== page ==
Having thus ended his third example, the vazír added: “As this story likewise clearly shows the truth of my assertion, your majesty would do well to dis­miss Nassar to a distant country until the rust of his misfortunes is wiped off the mirror of his circum­stances, when you may safely receive him again into your royal favour.” The king of Egypt approved of this advice, and ordered the vazír to give Nassar a thousand dínars and send him away. The vazír immediately sent for Nassar and gave him the money; he even apologised to Nassar, and desired him to return after his fortune had become more propitious, when his majesty would receive him most graciously, and reward him handsomely.

Nassar was very sad and knew not where to go, till he recollected that Khayrandísh had given him a ring which he was to show at Aleppo to his friend Abú Jurjas, if he should fall into any troubles and be in need of assistance. So he set out for that city. On the way he came to a delightful meadow, adorned with trees and flowers, and as he was fatigued he lay down near a beautiful spring, and, placing the gold he had received from the vazír under his head, soon fell asleep. Presently he was awoke by a voice exclaim­ing: “Young man, this is a perilous place for resting or sleeping in. Arise, and save your life!” He leaped up hastily and fled. After a while he re­collected that he had forgotten his gold, but was afraid to return; and considering this also as a consequence of his ill-luck he continued his journey.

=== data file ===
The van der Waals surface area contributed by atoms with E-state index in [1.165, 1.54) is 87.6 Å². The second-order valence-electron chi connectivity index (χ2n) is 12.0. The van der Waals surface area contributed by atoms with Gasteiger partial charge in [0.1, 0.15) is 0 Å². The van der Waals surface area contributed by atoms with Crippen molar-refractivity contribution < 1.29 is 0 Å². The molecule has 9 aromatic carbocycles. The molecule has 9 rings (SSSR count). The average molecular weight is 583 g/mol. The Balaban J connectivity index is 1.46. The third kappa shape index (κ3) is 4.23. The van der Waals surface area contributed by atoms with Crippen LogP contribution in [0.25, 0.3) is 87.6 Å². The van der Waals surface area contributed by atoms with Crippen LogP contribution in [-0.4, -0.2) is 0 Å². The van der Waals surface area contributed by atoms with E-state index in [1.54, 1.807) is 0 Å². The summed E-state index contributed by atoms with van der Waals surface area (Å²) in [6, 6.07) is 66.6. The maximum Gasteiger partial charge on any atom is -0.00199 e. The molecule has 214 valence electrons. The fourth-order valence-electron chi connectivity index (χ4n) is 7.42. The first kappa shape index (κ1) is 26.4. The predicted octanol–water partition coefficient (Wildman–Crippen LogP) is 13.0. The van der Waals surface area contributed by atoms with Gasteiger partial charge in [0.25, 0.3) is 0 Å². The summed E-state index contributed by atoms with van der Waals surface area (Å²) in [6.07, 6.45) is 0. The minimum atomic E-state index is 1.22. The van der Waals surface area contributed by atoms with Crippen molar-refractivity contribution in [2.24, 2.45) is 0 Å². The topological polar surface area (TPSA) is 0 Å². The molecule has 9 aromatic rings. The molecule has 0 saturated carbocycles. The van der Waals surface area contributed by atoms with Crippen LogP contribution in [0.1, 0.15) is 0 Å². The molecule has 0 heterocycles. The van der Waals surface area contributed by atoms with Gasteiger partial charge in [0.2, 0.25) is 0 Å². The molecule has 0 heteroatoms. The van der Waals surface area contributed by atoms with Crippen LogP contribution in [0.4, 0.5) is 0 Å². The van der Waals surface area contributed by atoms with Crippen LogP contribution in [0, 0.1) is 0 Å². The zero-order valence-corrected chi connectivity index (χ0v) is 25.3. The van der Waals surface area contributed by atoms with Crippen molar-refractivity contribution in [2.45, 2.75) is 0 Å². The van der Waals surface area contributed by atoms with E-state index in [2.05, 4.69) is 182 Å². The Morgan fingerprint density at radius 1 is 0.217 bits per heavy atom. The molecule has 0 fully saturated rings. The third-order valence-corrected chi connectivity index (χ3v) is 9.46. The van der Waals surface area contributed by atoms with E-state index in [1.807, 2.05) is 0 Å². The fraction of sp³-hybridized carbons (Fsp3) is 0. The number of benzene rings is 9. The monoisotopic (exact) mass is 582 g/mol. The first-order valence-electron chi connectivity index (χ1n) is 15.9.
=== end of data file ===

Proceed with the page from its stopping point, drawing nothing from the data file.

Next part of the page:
When he arrived in the vicinity of the hermitage of Abú Jurjas, he beheld it in a state of neatness and cleanliness. From its walls blessings and felicities radiated; but he could find no trace of the hermit. After looking all round, he perceived a man sleeping on a couch, and said to himself: “This must be the hermit, who has probably spent the night in devotion and is now sleeping.” Accordingly he waited till evening, but the hermit did not move. Then thought Nassar: “Although it is uncivil to awaken any one from sleep, yet as this man would be sorry to miss the time for evening prayers I must disturb him.” He therefore went forward and shook the hermit slightly, but still he did not move. He perceived a slip of paper on the pillow which contained these words: